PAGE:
Mr. Havens has tried two strategies—ignoring the behavior and giving a warning “look,” so this time, he stops and verbally asks the pair to stop talking while he is giving the lecture. They look at each other and roll their eyes, staring back pointedly at him. He resumes his talk, but his mind is distracted now because he feels certain the problem is going to persist. Mentally, he is trying to concentrate on his lecture because the material is somewhat complex, but he is also thinking ahead to what the next step will be if the two resume their conversation. As he is trying to get back on track with the lecture, an idea occurs to him.
“All right, let me finish up with this introductory section by saying. . .” and he continues for a moment, wrapping up loose ends from the introduction. “Now, I want you to turn and talk with a partner for 2 minutes, compare your notes, and summarize the introductory part of the lecture. I will call on people to share out in 5 minutes.” He makes sure he has the eye of the talkative two in the back when he concludes with that admonition. He feels pleased with his handling of the situation. He realizes that he was headed for a confrontation as the next step, and that was not what he wanted at all. He had almost backed himself into a corner, though. By calling them out in front of the class, he had played his last card. Their “eye roll” reaction was meant for the rest of the class as much as for the teacher and themselves. It gave them some modicum of cover for saving face after being called down in front of everyone. But Mr. Havens moved to correct that by changing the pace of what was happening in the classroom, providing an opportunity for student participation in the lesson, and giving fair warning that students might be called on to share their work.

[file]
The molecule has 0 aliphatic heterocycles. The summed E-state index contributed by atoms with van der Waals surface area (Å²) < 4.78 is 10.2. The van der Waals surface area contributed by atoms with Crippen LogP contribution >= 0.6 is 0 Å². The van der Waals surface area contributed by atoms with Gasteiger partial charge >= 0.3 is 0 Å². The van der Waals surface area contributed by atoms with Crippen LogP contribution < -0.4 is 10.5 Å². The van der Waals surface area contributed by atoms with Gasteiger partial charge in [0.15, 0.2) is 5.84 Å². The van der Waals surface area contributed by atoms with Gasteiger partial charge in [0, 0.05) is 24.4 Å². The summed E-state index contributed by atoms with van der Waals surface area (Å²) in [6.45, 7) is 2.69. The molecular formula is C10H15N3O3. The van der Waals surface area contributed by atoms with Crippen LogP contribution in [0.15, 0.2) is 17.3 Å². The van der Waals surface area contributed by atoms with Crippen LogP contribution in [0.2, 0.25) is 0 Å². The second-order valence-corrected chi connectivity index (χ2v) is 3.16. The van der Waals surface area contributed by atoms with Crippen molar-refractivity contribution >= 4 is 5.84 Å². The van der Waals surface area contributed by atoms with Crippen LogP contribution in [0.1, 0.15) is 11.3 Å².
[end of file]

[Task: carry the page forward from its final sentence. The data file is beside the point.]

MANAGEMENT STYLES AND STRATEGIES

The strategies and skills associated with the Authoritative style of Management are:

• the establishing and enforcing of rules

• issuing commands, directives and orders

• using mild reprimands

• utilizing proximity control

• utilizing isolation and exclusion

Strategies and skills associated with Behavior Modification Management are:

• Reinforcement

• Token Economy and Incentives

• Praise and Encouragement

• Cues, Prompts and Signals

• Self-monitoring

Strategies and skills associated with Instructional Management are

• Behavior and Classroom Management

o With-it-ness/Overlapping/The Ripple Effect

• Instructional Management

o Momentum/Smoothness/Satiation

• Group Management

o Group Focus and Accountability

The strategies and skills associated with Social/Emotional Management are:

• Building positive interpersonal relationships

• Active listening

• Logical consequences

• Shared control

• Consequences with empathy